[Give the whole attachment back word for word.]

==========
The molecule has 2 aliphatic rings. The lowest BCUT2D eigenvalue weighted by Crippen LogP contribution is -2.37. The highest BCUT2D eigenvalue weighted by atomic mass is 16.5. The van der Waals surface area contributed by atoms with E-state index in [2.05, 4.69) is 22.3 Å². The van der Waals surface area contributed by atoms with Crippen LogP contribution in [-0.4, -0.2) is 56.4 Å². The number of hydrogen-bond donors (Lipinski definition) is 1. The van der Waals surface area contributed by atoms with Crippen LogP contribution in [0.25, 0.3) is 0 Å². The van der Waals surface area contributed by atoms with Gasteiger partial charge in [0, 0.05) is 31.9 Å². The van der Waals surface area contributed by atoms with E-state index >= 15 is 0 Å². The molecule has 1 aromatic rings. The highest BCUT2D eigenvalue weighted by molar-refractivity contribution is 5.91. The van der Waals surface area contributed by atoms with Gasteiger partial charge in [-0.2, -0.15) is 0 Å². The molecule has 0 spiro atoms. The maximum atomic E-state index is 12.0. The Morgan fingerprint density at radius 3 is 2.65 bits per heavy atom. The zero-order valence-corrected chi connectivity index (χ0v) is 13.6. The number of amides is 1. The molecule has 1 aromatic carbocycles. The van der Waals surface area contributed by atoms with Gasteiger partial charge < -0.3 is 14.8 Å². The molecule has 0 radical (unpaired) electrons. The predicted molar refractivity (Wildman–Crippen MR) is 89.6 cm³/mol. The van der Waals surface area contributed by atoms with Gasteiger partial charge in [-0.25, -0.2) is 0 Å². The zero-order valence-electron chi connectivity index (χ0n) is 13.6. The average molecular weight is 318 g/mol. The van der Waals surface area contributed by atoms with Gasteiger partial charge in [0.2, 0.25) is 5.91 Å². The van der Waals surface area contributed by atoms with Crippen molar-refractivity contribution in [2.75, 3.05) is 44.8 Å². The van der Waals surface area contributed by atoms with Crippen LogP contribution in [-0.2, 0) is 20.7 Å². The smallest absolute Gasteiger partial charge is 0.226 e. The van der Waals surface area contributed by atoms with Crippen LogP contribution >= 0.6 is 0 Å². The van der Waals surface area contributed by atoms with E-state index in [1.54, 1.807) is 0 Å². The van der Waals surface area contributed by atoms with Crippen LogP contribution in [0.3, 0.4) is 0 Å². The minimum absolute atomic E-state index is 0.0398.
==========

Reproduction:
The molecule has 2 aliphatic rings. The lowest BCUT2D eigenvalue weighted by Crippen LogP contribution is -2.37. The highest BCUT2D eigenvalue weighted by atomic mass is 16.5. The van der Waals surface area contributed by atoms with E-state index in [2.05, 4.69) is 22.3 Å². The van der Waals surface area contributed by atoms with Crippen LogP contribution in [-0.4, -0.2) is 56.4 Å². The number of hydrogen-bond donors (Lipinski definition) is 1. The van der Waals surface area contributed by atoms with Crippen LogP contribution in [0.25, 0.3) is 0 Å². The van der Waals surface area contributed by atoms with Gasteiger partial charge in [0, 0.05) is 31.9 Å². The van der Waals surface area contributed by atoms with E-state index >= 15 is 0 Å². The molecule has 1 aromatic rings. The highest BCUT2D eigenvalue weighted by molar-refractivity contribution is 5.91. The van der Waals surface area contributed by atoms with Gasteiger partial charge in [-0.2, -0.15) is 0 Å². The molecule has 0 spiro atoms. The maximum atomic E-state index is 12.0. The Morgan fingerprint density at radius 3 is 2.65 bits per heavy atom. The zero-order valence-corrected chi connectivity index (χ0v) is 13.6. The number of amides is 1. The molecule has 1 aromatic carbocycles. The van der Waals surface area contributed by atoms with Gasteiger partial charge < -0.3 is 14.8 Å². The molecule has 0 radical (unpaired) electrons. The predicted molar refractivity (Wildman–Crippen MR) is 89.6 cm³/mol. The van der Waals surface area contributed by atoms with Gasteiger partial charge in [-0.25, -0.2) is 0 Å². The zero-order valence-electron chi connectivity index (χ0n) is 13.6. The average molecular weight is 318 g/mol. The van der Waals surface area contributed by atoms with Gasteiger partial charge in [0.2, 0.25) is 5.91 Å². The van der Waals surface area contributed by atoms with Crippen molar-refractivity contribution in [2.75, 3.05) is 44.8 Å². The van der Waals surface area contributed by atoms with Crippen LogP contribution in [-0.2, 0) is 20.7 Å². The smallest absolute Gasteiger partial charge is 0.226 e. The van der Waals surface area contributed by atoms with Crippen LogP contribution >= 0.6 is 0 Å². The van der Waals surface area contributed by atoms with E-state index in [1.54, 1.807) is 0 Å². The van der Waals surface area contributed by atoms with Crippen LogP contribution in [0.3, 0.4) is 0 Å². The minimum absolute atomic E-state index is 0.0398.